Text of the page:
MIAMI — The Mets’ first real game using baseball’s new rules left Jeff McNeil momentarily perplexed, but it all worked out for him.
McNeil slapped a sixth-inning single Thursday as part of a Mets rally after a strike had been called on him by plate umpire Larry Vanover, supposedly for taking too long to set in the batter’s box.
But after the Mets’ 5-3 victory over the Marlins, manager Buck Showalter indicated there was conflicting information on why the strike was called on McNeil, and he intended to research the matter.
“I am getting two or three different stories,” Showalter said. “My first one was that Pete [Alonso] was too slow getting back to first base. But Pete was told something different when he got around third, so we’re going to decipher exactly what happened.”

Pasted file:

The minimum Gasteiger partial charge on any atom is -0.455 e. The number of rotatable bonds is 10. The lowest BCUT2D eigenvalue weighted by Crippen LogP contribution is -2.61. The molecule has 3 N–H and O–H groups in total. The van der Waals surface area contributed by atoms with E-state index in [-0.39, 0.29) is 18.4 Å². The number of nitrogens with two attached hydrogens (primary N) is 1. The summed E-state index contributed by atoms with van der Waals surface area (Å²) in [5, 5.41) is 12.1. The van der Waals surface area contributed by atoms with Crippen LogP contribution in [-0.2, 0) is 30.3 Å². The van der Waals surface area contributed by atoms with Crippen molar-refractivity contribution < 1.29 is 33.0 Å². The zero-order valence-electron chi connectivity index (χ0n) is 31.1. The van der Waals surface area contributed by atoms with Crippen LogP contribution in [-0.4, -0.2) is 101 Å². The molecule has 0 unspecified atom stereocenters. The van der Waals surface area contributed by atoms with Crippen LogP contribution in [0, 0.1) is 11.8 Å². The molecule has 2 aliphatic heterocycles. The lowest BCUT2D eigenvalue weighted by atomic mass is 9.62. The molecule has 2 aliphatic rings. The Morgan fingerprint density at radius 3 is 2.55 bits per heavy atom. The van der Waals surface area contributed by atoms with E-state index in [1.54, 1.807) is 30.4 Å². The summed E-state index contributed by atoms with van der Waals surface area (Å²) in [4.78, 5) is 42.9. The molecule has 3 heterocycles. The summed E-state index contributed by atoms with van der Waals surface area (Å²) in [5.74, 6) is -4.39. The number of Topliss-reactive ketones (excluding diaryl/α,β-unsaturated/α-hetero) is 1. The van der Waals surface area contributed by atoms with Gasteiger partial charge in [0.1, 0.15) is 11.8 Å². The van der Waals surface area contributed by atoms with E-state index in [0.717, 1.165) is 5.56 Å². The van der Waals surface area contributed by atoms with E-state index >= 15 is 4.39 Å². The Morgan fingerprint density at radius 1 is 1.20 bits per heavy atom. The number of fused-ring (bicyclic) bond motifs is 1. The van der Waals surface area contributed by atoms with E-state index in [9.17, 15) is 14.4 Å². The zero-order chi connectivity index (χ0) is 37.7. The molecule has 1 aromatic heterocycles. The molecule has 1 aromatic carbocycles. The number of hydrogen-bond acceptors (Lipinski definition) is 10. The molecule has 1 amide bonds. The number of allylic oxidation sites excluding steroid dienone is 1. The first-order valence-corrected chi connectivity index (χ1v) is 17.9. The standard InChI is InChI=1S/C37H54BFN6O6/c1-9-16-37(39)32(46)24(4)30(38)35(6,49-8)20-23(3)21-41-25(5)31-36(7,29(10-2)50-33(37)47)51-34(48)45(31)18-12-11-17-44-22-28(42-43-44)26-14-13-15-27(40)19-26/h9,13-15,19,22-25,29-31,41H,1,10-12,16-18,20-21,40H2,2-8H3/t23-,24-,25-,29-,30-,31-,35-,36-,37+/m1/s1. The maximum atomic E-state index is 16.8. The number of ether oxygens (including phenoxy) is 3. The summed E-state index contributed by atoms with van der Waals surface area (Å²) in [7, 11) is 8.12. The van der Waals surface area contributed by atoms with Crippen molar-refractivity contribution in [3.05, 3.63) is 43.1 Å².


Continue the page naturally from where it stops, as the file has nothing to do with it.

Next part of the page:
Max Scherzer, pitching for the first time in a game that counted with the new pitch clock, remains an opponent of the timer.
“I love the pace, but I don’t like the clock,” said Scherzer, who allowed three runs in six innings and picked up the win in the Mets’ victory. “I will double down on that. I think the umpire should have the discretion to turn the clock off.”
The pitch clock, mixed reviews and all, appears to be working.
Six of Major League Baseball’s first 11 games Thursday were completed before three hours had passed
According to The Athletic